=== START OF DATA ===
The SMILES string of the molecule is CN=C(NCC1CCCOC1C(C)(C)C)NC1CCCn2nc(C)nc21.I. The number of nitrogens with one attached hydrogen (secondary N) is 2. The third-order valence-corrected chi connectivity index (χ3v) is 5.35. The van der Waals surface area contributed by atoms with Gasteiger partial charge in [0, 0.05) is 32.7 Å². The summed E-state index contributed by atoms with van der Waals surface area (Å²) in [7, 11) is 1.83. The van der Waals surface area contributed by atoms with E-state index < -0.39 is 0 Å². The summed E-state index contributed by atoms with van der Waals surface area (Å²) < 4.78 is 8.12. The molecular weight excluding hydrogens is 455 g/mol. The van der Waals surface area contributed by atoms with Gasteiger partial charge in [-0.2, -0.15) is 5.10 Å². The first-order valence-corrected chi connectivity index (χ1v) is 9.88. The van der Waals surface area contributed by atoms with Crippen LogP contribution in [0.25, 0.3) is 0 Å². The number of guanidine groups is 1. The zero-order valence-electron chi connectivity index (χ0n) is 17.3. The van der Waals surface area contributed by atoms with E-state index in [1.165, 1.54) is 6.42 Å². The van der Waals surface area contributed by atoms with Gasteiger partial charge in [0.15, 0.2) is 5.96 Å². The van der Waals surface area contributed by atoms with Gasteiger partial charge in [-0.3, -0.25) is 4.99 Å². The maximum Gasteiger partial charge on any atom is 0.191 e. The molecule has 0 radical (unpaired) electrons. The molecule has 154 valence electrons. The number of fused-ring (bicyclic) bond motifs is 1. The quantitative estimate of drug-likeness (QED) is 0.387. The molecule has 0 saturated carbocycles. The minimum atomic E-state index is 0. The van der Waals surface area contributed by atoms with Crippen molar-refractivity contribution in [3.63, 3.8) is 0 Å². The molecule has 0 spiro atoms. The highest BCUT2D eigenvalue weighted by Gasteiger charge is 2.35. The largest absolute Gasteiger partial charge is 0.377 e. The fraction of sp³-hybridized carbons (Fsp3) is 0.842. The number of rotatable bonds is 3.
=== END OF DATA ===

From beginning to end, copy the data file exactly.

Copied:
The SMILES string of the molecule is CN=C(NCC1CCCOC1C(C)(C)C)NC1CCCn2nc(C)nc21.I. The number of nitrogens with one attached hydrogen (secondary N) is 2. The third-order valence-corrected chi connectivity index (χ3v) is 5.35. The van der Waals surface area contributed by atoms with Gasteiger partial charge in [0, 0.05) is 32.7 Å². The summed E-state index contributed by atoms with van der Waals surface area (Å²) in [7, 11) is 1.83. The van der Waals surface area contributed by atoms with E-state index < -0.39 is 0 Å². The summed E-state index contributed by atoms with van der Waals surface area (Å²) < 4.78 is 8.12. The molecular weight excluding hydrogens is 455 g/mol. The van der Waals surface area contributed by atoms with Gasteiger partial charge in [-0.2, -0.15) is 5.10 Å². The first-order valence-corrected chi connectivity index (χ1v) is 9.88. The van der Waals surface area contributed by atoms with Crippen LogP contribution in [0.25, 0.3) is 0 Å². The number of guanidine groups is 1. The zero-order valence-electron chi connectivity index (χ0n) is 17.3. The van der Waals surface area contributed by atoms with E-state index in [1.165, 1.54) is 6.42 Å². The van der Waals surface area contributed by atoms with Gasteiger partial charge in [0.15, 0.2) is 5.96 Å². The van der Waals surface area contributed by atoms with Gasteiger partial charge in [-0.3, -0.25) is 4.99 Å². The maximum Gasteiger partial charge on any atom is 0.191 e. The molecule has 0 radical (unpaired) electrons. The molecule has 154 valence electrons. The number of fused-ring (bicyclic) bond motifs is 1. The quantitative estimate of drug-likeness (QED) is 0.387. The molecule has 0 saturated carbocycles. The minimum atomic E-state index is 0. The van der Waals surface area contributed by atoms with Crippen molar-refractivity contribution in [3.63, 3.8) is 0 Å². The molecule has 0 spiro atoms. The highest BCUT2D eigenvalue weighted by Gasteiger charge is 2.35. The largest absolute Gasteiger partial charge is 0.377 e. The fraction of sp³-hybridized carbons (Fsp3) is 0.842. The number of rotatable bonds is 3.